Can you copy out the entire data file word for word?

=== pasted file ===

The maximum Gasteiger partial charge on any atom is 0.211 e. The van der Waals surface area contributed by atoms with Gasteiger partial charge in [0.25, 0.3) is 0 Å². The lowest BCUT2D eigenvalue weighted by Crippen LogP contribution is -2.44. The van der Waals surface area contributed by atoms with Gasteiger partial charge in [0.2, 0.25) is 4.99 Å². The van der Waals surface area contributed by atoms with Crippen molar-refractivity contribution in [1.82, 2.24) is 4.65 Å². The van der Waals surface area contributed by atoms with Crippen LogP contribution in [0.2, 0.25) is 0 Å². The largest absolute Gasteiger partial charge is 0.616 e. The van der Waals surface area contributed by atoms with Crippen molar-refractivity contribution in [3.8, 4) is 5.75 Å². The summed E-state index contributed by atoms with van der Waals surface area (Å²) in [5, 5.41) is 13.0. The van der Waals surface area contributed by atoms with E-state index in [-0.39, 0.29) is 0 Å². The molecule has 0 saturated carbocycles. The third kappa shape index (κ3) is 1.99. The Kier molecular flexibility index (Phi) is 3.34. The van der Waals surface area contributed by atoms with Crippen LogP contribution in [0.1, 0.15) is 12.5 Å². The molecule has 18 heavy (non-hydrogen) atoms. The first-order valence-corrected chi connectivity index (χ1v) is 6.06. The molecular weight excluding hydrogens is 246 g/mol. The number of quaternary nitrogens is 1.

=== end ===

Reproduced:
The maximum Gasteiger partial charge on any atom is 0.211 e. The van der Waals surface area contributed by atoms with Gasteiger partial charge in [0.25, 0.3) is 0 Å². The lowest BCUT2D eigenvalue weighted by Crippen LogP contribution is -2.44. The van der Waals surface area contributed by atoms with Gasteiger partial charge in [0.2, 0.25) is 4.99 Å². The van der Waals surface area contributed by atoms with Crippen molar-refractivity contribution in [1.82, 2.24) is 4.65 Å². The van der Waals surface area contributed by atoms with Crippen LogP contribution in [0.2, 0.25) is 0 Å². The largest absolute Gasteiger partial charge is 0.616 e. The van der Waals surface area contributed by atoms with Crippen molar-refractivity contribution in [3.8, 4) is 5.75 Å². The summed E-state index contributed by atoms with van der Waals surface area (Å²) in [5, 5.41) is 13.0. The van der Waals surface area contributed by atoms with E-state index in [-0.39, 0.29) is 0 Å². The molecule has 0 saturated carbocycles. The third kappa shape index (κ3) is 1.99. The Kier molecular flexibility index (Phi) is 3.34. The van der Waals surface area contributed by atoms with Crippen LogP contribution in [0.1, 0.15) is 12.5 Å². The molecule has 18 heavy (non-hydrogen) atoms. The first-order valence-corrected chi connectivity index (χ1v) is 6.06. The molecular weight excluding hydrogens is 246 g/mol. The number of quaternary nitrogens is 1.